Online Quiz Test

It is crucial for civil society to reemerge.

GS 2 Government Policies & Interventions

In Context

  • It is necessary to emphasize again the vital, vital, and life-giving nature of civil society.

About the Civil Society Organizations in India:


  • India has a lengthy history of a civil society based on the principles of daana and seva.
  • Civil society organizations (CSO) and non-governmental organizations (NGOs) are organizations with a spirit of voluntarism and no profit motive; they have been active in cultural promotion, education, health, and disaster relief.

Data on NGOs

  • Approximately 1.5 million NGOs (nonprofit, voluntary citizens’ groups organized on a local, national, or international level) are active in India today.
  • According to a survey conducted by the Society for Participatory Research in Asia (PRIA), 26.5% of non-governmental organizations (NGOs) are involved in religious activities, while 21.3% are involved in community and/or social service.
  • Roughly one-fifth of NGOs are involved in education, while 17.9% are involved in athletics and culture.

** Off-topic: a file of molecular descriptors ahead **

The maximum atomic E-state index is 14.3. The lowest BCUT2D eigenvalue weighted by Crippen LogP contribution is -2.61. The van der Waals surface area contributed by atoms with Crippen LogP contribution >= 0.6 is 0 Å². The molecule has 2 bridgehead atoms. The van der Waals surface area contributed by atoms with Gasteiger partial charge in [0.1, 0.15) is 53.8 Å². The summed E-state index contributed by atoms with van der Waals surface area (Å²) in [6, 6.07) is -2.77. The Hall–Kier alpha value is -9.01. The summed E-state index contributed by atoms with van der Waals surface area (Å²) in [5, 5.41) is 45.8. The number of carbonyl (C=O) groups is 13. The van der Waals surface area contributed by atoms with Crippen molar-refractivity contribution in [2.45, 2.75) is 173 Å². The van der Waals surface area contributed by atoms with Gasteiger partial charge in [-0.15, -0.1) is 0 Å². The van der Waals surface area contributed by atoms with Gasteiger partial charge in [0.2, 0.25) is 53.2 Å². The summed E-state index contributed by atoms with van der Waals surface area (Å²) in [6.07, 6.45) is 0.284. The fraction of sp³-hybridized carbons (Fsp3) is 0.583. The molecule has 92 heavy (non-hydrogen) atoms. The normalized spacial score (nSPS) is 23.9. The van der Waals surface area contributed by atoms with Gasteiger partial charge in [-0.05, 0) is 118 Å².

• Only 6.6% of the population is employed in the health sector.

Role of civil society

  • Civil society provides the necessary foundation for involvement in formal political institutions because it upholds principles such as political engagement and governmental accountability.
  • Associational organizations make up civil society institutions. It supports diversity and opposes authoritarianism.
  • The civil society must oppose the authority of the state when it transforms into an authoritarian political institution.
  • Individuals have legal rights to freedom of expression, association, opinion formation, and dissent within the civil society. A crucial prerequisite for democracy is the existence of civil society.


  • While civil society organizations’ impact is growing throughout the world, their credibility appears to be eroding.
  • One of the 2018 independent assessments placed emphasis on a few major findings, the most significant of which were:
  • That civil society organizations don’t represent the will of the people since they are self-appointed rather than elected.